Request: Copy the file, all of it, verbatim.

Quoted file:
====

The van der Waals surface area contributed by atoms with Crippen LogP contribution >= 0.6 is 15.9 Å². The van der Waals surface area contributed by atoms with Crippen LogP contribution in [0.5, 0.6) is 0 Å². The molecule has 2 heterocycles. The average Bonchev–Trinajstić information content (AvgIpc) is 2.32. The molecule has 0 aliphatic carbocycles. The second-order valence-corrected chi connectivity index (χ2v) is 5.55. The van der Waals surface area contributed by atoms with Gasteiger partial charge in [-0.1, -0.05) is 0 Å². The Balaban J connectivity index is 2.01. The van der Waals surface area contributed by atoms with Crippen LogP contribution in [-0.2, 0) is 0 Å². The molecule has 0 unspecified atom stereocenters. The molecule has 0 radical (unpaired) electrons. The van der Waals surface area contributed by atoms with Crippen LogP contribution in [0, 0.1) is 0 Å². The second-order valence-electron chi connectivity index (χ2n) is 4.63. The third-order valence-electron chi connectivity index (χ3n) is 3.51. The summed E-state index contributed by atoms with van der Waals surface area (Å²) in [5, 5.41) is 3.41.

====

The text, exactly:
The van der Waals surface area contributed by atoms with Crippen LogP contribution >= 0.6 is 15.9 Å². The van der Waals surface area contributed by atoms with Crippen LogP contribution in [0.5, 0.6) is 0 Å². The molecule has 2 heterocycles. The average Bonchev–Trinajstić information content (AvgIpc) is 2.32. The molecule has 0 aliphatic carbocycles. The second-order valence-corrected chi connectivity index (χ2v) is 5.55. The van der Waals surface area contributed by atoms with Gasteiger partial charge in [-0.1, -0.05) is 0 Å². The Balaban J connectivity index is 2.01. The van der Waals surface area contributed by atoms with Crippen LogP contribution in [-0.2, 0) is 0 Å². The molecule has 0 unspecified atom stereocenters. The molecule has 0 radical (unpaired) electrons. The van der Waals surface area contributed by atoms with Crippen LogP contribution in [0, 0.1) is 0 Å². The second-order valence-electron chi connectivity index (χ2n) is 4.63. The third-order valence-electron chi connectivity index (χ3n) is 3.51. The summed E-state index contributed by atoms with van der Waals surface area (Å²) in [5, 5.41) is 3.41.